I thought about doing a "2017 round-up" type post today, but something else caught my brain.
With two kids in college, and two possibly headed there in the next 2 years, I spend a lot of time thinking about paying for college.To support that goal, I also belong to several "paying for college" Facebook groups. There's a lot of useful information there, and also a good amount of annoying behavior. There are two basic types of annoying posts. One goes something like, "My child has a 7.8 GPA, has taken 94 AP classes, plays 9 varsity sports, conducts the local orchestra, has cured cancer, and helps old ladies cross the road but didn't get into Harvard!" (This is obviously an exaggeration.) The second is an announcement of the family's Expected Family Contribution (EFC) that has been determined by the Free Application for Federal Student Aid (FAFSA), with the explanation that they don't have one cent available to pay for college and how can they possibly be expected to pay anything?
Now, don't get me wrong, I understand that many families are very much struggling. And I also understand that it would be nice if higher education weren't so expensive, and I personally know that the EFC is almost always much higher than a family might feel like they can pay. I also know that it is unrealistic to think that college is going to be free. Even if you have the most amazing child, the chances of them receiving a truly free college education is very, very low.
Which brings me to the point of this post.
The time to realize that you'll have to pay for your child's college is not after you've filled out the FAFSA and your child has been accepted to and received financial aid packages from college.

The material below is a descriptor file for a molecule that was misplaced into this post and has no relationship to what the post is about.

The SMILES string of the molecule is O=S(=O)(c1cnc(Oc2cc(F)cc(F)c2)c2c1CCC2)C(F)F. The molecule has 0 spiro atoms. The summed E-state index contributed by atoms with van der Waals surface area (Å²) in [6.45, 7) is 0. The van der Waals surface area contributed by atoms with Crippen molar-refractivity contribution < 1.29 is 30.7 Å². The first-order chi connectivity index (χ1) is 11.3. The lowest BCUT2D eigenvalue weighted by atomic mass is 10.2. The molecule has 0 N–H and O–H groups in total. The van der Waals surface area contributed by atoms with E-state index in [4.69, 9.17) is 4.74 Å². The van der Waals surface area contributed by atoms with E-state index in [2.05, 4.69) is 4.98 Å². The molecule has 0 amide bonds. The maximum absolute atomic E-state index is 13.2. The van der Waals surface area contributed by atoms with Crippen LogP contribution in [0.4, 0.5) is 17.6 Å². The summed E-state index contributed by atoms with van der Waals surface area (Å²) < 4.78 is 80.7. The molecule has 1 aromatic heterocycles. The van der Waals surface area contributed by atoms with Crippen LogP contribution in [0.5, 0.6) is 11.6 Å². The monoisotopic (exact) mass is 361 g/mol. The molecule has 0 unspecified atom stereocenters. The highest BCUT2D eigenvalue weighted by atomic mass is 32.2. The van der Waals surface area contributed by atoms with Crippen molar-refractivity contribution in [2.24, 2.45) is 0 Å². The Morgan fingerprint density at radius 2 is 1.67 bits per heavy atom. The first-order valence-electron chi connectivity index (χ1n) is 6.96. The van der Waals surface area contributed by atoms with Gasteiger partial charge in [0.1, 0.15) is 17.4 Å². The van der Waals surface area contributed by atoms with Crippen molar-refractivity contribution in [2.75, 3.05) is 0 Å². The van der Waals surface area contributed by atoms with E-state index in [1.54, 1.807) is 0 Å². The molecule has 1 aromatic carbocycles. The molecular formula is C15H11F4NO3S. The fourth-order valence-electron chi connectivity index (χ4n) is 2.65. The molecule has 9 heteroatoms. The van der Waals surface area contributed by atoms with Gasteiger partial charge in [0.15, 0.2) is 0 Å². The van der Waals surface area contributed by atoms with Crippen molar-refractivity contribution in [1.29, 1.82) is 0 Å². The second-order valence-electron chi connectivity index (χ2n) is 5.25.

The time to start thinking about how you'll pay for college is now, regardless of whether your child is 1 or 11 or 17.
I truly understand how hard this is. As I said, we have two kids in college right now. I'm very thankful that one goes to the local community college (for now) and one has received a relatively significant amount of financial aid from her school and the Florida Bright Futures program. Even so, we're spending about $15,000 a year on college costs right now, and that number will increase as the next two head to school and the one at community college moves to a four-year school.
And, to be honest, we didn't prepare for this as well as we should have. We put some money into Coverdell educational savings accounts when the kids were small, but we didn't make a strong or prolonged effort to accumulate any significant college savings. This was intentional, as I believe that retirement savings is more important than college savings, but we could have done better.
So, learn from me. If you're not facing college right now, take some time to think about how you're going to pay for it. Look up the cost of your local community college, a state school, and a cool-but-expensive private school. Then do a little research into how much financial aid most folks *actually* get. (It is less than you think, and if you are in the military, you're making more than a lot of your financial aid competition.) Start putting together some ideas about how you're going to pay for it, and communicate this information to your kids so you're not faced with "my kid got into their super-expensive dream school and we can't afford to pay for it." Because that's an awful situation.
Your future self says "thank you."